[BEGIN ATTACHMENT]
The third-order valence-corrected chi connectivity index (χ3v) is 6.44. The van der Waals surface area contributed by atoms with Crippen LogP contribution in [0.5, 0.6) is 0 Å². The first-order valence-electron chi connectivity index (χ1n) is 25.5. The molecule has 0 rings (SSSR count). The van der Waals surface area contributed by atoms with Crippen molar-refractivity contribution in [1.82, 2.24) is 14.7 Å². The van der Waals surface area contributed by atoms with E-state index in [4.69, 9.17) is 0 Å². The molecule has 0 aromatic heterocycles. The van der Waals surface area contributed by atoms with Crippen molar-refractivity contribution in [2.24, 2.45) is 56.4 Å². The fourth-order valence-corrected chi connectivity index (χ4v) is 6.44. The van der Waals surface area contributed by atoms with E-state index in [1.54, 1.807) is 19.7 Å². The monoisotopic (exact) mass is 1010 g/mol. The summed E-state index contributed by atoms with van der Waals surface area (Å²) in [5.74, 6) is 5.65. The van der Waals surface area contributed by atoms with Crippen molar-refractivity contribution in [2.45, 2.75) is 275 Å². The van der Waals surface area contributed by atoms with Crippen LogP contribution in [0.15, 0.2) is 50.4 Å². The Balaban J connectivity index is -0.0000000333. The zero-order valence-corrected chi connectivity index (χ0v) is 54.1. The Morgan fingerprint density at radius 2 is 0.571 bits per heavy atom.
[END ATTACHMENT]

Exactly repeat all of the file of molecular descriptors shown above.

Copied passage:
The third-order valence-corrected chi connectivity index (χ3v) is 6.44. The van der Waals surface area contributed by atoms with Crippen LogP contribution in [0.5, 0.6) is 0 Å². The first-order valence-electron chi connectivity index (χ1n) is 25.5. The molecule has 0 rings (SSSR count). The van der Waals surface area contributed by atoms with Crippen molar-refractivity contribution in [1.82, 2.24) is 14.7 Å². The van der Waals surface area contributed by atoms with E-state index in [4.69, 9.17) is 0 Å². The molecule has 0 aromatic heterocycles. The van der Waals surface area contributed by atoms with Crippen molar-refractivity contribution in [2.24, 2.45) is 56.4 Å². The fourth-order valence-corrected chi connectivity index (χ4v) is 6.44. The van der Waals surface area contributed by atoms with E-state index in [1.54, 1.807) is 19.7 Å². The monoisotopic (exact) mass is 1010 g/mol. The summed E-state index contributed by atoms with van der Waals surface area (Å²) in [5.74, 6) is 5.65. The van der Waals surface area contributed by atoms with Crippen molar-refractivity contribution in [2.45, 2.75) is 275 Å². The van der Waals surface area contributed by atoms with Crippen LogP contribution in [0.15, 0.2) is 50.4 Å². The Balaban J connectivity index is -0.0000000333. The zero-order valence-corrected chi connectivity index (χ0v) is 54.1. The Morgan fingerprint density at radius 2 is 0.571 bits per heavy atom.